Seared Steak with Red Wine Mushroom Sauce

While most “National” sites agree that August 28 is Red Wine Day, one lone site has declared today to be both National Mushroom Day and National Red Wine Day. As far as I am concerned, that’s a great combination. Who doesn’t like wine and mushrooms?

In the past we’ve celebrated today with a Braised Mushroom Red Wine Sauce that can be served with your favorite steak or simply enjoyed on their own. We’ve also served up a French Inspired Mushroom Chicken in a Red Wine Sauce that is served over Garlic Pureed Potatoes. Both are wonderful choices.

This time around we’re cooking up a perfectly seared Ribeye Steak that is smothered in a Red Wine Mushroom Sauce. Don’t you just love having a fine steakhouse special that is made in the comfort of your own kitchen? What is it about a good, well-seasoned cast iron skillet that brings forth a beautiful steak? And let’s face it, you can’t go wrong with a Ribeye. This primal cut comes from the beef rib (no kidding?); falling between the chuck (shoulder) and the loin. For those counting, the Ribeye spans from the sixth through the twelfth rib. It’s fantastic marbling melts as the steak cooks, creating a juicy, bold steak. No doubt, this steak is the perfect cut to pair with a well-executed yet remarkably simple Red Wine Mushroom Sauce.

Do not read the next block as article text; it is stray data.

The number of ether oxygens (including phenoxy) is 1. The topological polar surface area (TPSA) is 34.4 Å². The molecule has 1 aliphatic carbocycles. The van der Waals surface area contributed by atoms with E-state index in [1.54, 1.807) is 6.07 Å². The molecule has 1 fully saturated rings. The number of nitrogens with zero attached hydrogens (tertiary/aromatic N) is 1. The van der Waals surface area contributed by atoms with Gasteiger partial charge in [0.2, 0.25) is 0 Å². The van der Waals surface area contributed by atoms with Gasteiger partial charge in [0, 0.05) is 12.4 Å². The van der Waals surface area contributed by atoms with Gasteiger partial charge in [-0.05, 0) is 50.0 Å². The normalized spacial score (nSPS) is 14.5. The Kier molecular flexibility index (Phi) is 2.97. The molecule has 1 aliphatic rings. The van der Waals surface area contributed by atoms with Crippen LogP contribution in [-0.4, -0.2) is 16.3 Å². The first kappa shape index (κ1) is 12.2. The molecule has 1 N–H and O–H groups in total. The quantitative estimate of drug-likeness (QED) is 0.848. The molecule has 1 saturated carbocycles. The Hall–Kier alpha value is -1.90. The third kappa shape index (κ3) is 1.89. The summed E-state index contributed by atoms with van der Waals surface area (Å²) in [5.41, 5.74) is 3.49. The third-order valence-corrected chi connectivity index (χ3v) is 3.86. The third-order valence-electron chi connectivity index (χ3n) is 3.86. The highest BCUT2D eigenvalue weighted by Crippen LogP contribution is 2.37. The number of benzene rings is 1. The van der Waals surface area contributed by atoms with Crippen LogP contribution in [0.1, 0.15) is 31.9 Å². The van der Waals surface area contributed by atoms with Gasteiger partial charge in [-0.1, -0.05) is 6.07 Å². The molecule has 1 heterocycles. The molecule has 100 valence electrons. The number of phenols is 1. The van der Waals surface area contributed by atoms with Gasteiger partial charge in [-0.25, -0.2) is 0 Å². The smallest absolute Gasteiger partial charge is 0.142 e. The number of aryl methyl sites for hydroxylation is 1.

Pan Seared Ribeye Steak with Red Wine Mushroom Sauce
Ribeye Steak
16 oz boneless Ribeye Steak
Kosher Salt to taste
Fresh Black Pepper to taste
1 tablespoon Olive Oil

Remove the steak from its packaging. Pat dry with paper towels, season with Kosher Salt and fresh pepper. Allow steak to rest at room temperature for about an hour. Pat dry again with paper towels just before cooking.

Place a well-seasoned cast iron skillet on the stove over a high heat. Once the pan is hot and smoking, add the olive oil and place the steak in the hot pan.

Let the steak sizzle on the first side for about 1 minute, With tongs flip the steak over and sear the other side. Continue to cook over the high heat for about 5 minutes, flipping every 30 seconds to 1 minute.